Friend of the blog Beth would like me write about whether letting babies “cry it out” hurts their brains. And I’m working on it, I swear! The problem is that the literature seems to be failing me. I’ll get back to you when I have some data other than “this group says X” and “this group says Y”.
So today I thought I’d go after some low-hanging fruit: homeopathic medicines. Like, say, Hyland’s Teething Tablets. (Beth is laughing at me now, but I’m still annoyed by this.)
I’ve always thought that you should start as you mean to go on, so…homeopathic medicines are bunk. Nonsense. A waste of your money. No better than a placebo.
Let’s take a step back, though, and look at what these so-called medicines actually are. The theory (if I can dignify it with that term) has a couple of parts. One is the idea that to cure a disease you need to ingest something that gives you similar symptoms.
Homeopaths also believe that once water comes in contact with a substance, it “remembers” the properties of that substance, and even after it’s so diluted that only a few molecules (or none!) of the original substance remain, the water will have those properties. So they’ll take some, say, belladonna (hi, poison!) and dilute dozens or hundreds of times, until there’s only a molecule or two left. Then they sell that to you.
Seriously. I’m not kidding you. (If you want to know absolutely everything about why homeopathy is not worth your money, check out Homeowatch.)
I’m not kidding about the belladonna, by the way. Those teething tablets I mentioned at the beginning? They’ve been cited for containing “inconsistent amounts of belladonna.” Some of them are perfectly safe (if useless) because they contain nothing but some water and sugar, but some actually contain enough belladonna to be dangerous to little kids. Dude! The homeopaths can’t even reliably sell you water!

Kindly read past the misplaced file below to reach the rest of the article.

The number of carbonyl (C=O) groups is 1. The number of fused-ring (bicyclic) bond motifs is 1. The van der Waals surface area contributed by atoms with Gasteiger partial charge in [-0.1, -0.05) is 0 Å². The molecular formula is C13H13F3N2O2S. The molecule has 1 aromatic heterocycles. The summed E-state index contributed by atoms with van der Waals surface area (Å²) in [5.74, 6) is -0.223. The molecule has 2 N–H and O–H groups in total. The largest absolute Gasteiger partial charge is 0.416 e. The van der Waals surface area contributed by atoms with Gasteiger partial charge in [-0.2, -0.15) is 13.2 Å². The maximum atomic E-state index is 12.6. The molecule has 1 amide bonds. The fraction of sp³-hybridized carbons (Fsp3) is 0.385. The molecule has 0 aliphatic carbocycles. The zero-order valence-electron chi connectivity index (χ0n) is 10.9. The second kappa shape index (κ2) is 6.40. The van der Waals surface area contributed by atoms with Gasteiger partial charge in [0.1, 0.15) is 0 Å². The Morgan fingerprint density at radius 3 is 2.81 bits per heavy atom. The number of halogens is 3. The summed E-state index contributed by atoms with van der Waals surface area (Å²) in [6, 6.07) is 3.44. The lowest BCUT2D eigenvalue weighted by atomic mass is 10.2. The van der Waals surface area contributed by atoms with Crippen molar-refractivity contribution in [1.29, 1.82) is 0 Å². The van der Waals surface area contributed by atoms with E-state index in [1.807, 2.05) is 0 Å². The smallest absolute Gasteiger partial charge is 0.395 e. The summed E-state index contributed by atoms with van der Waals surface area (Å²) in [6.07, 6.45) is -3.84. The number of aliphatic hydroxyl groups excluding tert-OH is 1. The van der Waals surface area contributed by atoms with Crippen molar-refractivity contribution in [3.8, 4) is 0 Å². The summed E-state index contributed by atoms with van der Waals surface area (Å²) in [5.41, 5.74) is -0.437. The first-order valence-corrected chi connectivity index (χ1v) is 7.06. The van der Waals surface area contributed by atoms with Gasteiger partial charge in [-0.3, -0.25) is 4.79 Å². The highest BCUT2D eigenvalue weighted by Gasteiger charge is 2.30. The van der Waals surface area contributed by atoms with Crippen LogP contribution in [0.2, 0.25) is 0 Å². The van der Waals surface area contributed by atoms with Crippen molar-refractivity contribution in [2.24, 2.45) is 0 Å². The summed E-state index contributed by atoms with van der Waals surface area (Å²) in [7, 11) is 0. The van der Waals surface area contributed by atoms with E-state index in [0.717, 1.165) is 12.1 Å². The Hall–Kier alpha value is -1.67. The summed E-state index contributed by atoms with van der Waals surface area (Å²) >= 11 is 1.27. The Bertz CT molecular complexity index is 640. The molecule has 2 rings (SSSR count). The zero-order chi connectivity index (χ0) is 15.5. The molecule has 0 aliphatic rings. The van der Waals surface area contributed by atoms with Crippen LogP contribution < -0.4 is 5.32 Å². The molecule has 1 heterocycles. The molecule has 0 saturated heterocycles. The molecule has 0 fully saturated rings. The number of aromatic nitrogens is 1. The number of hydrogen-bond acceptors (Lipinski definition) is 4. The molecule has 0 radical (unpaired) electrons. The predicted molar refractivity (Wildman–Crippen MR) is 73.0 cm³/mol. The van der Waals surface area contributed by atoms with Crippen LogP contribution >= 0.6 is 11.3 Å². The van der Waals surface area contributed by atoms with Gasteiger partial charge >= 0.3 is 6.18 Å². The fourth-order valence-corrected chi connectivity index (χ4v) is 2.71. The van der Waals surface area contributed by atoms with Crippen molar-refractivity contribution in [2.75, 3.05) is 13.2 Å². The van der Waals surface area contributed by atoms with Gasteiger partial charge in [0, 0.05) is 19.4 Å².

To recap, here are the possibilities:
1. You’re being sold water and sugar (harmless and useless in curing disease or easing symptoms)
2. You’re being sold something that’s supposed to cure your disease because it gives you similar symptoms to the disease (possibly harmful and most likely useless)
Homeopathic “medicines” generally haven’t been tested to see if they work. In the cases where they have been tested (for example, lots of your tax dollars are being wasted at the NIH’s National Center for Complementary and Alternative Medicine) they have turned out to be pretty much useless.
Even NCCAM, which is about as credulous as a legitimate source can be, says the following about homeopathy:
- Most analyses have concluded that there is little evidence to support homeopathy as an effective treatment for any specific condition; although, some studies have reported positive findings.
- There are challenges in studying homeopathy and controversies regarding the field. This is largely because a number of its key concepts are not consistent with the current understanding of science, particularly chemistry and physics.
- There is limited research on the safety of homeopathic treatments. (Excerpted from Homeopathy: An Introduction)
So why do some kids act like they feel better after they’ve been given them? (I’ve heard plenty of anecdotal reports. ::coughs::)
I strongly suspect it’s the mommy effect (which is sort of like the placebo effect, but more awesome). When you give your kids something, they trust that you’re taking care of them. Attention from a mommy makes them feel better already. Just about anything you give them would have the same effect.
There’s also the possibility that the kids aren’t actually unhappy because of teething or that they simply needed a distraction from whatever existential baby angst was bothering them, and mommy coming over with a sugar pill did the trick.
Don’t waste your money on Hyland’s Teething Tablets or Zicam or Oscillococcinum. If you’ve got a cold, get some rest and have a bowl of chicken soup (my husband makes a fabulous chicken soup, if you need a recipe). You’re a heck of a lot better off depending on pseudoephedrine (Sudafed) and chicken soup for congestion (research shows it works better than other types of soup), honey for coughs (a teaspoon or two for anyone over the age of 1), and some nice over-the-counter painkillers, like acetaminophen, ibuprofen, or naproxen.
If you feel a need for water, tap water is pretty safe in most of the country. And it’s got no sugar or belladonna. It does have fluoride for your teeth, though! (That’s a post for another day…)